Step 7 Click Configuration Guides. The Configuration Guides page appears.

Step 8 Click Cisco IOS Software Configuration Guide for Cisco Aironet Access Points, 12.4(10b)JA and 12.3(8)JEC.


For information on Cisco IOS software, click this link to browse to the Cisco IOS Software Center on Cisco.com:

http://www.cisco.com/cisco/software/navigator.html

Disable Radios to Prevent Unexpected Reboot When Upgrading System Software

If your access point runs Cisco IOS Release 12.2(11)JA, 12.2(11)JA1, or 12.2(11)JA2, your access point might unexpectedly reboot after you upgrade to a later Cisco IOS release. Because of a rare timing condition that affects the radios, the access point sometimes reboots immediately after the upgrade when the radios are enabled. However, after the access point reboots the upgrade is complete and the access point operates normally. To prevent the access point from rebooting unexpectedly, disable the radio interfaces before upgrading software.

Follow these steps to disable the radio interfaces using the web-browser interface:


Step 1 Browse to the Network Interfaces: Radio Settings page. Figure 1 shows the top portion of the Network Interfaces: Radio Settings page.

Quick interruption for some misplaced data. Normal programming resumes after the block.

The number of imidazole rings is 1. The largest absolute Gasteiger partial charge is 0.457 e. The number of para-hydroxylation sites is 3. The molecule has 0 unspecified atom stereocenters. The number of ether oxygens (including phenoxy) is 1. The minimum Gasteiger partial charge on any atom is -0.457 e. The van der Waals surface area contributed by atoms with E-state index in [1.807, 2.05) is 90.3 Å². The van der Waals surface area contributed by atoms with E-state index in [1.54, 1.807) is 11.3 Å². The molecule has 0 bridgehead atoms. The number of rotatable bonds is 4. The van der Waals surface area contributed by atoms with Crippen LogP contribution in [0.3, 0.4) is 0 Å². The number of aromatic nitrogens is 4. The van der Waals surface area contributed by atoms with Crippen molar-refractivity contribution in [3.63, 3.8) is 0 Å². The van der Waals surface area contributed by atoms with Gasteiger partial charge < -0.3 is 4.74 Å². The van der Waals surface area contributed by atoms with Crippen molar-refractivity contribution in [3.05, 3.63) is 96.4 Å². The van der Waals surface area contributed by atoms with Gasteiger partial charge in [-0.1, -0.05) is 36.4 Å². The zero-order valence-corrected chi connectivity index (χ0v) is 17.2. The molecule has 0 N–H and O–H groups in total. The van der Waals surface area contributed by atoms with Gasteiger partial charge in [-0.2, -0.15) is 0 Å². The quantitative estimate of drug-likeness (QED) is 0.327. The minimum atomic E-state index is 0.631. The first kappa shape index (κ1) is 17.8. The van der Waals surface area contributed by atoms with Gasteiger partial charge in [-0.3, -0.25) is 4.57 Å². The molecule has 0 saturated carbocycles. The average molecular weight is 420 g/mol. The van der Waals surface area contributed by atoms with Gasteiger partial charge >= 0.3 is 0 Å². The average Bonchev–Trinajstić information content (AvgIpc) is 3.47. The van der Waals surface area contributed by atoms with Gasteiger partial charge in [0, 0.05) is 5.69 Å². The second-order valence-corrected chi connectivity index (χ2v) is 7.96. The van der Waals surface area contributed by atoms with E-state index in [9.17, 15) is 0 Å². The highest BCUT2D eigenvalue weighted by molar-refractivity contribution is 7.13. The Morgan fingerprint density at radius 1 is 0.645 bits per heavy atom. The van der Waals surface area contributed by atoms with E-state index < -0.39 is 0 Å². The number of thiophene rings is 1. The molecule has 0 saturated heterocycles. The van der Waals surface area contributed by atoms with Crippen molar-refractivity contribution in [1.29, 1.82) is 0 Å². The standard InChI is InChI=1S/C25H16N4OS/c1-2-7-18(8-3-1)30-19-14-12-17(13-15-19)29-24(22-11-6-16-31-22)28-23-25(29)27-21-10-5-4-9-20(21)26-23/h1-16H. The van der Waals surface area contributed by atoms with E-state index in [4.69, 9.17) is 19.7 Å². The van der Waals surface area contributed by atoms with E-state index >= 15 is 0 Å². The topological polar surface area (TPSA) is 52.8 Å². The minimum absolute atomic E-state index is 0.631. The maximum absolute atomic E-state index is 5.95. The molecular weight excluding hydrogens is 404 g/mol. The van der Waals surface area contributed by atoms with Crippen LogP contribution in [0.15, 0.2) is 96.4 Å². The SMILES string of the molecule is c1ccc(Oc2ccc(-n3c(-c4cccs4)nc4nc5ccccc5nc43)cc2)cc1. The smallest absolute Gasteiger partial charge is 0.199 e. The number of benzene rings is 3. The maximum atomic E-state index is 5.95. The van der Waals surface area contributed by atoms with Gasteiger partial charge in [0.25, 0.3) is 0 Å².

Figure 1 Network Interfaces: Radio Settings Page

Step 2 Select Disable to disable the radio.

Step 3 Click Apply at the bottom of the page.

Step 4 If your access point has two radios, repeat these steps for the second radio.


Beginning in privileged EXEC mode, follow these steps to disable the access point radios using the CLI:

 
Command
Purpose

Step 1 

configure terminal

Enter global configuration mode.

Step 2 

interface dot11radio {0 | 1}

Enter interface configuration mode for the radio interface. The 2.4-GHz radio is radio 0, and the 5-GHz radio is radio 1.

Step 3 

shutdown

Disable the radio port.

Step 4 

end

Return to privileged EXEC mode.

Step 5 

copy running-config startup-config

(Optional) Save your entries in the configuration file.

If your access point has two radios, repeat these steps for the second radio. Use the no form of the shutdown command to enable the radio.

New Features

The following new feature is included in Cisco IOS Release 12.4(10B)JDA:

System log message enhancement

System Log Message Enhancement

With this release, system logging functions are enhanced with the addition of the following new system messages: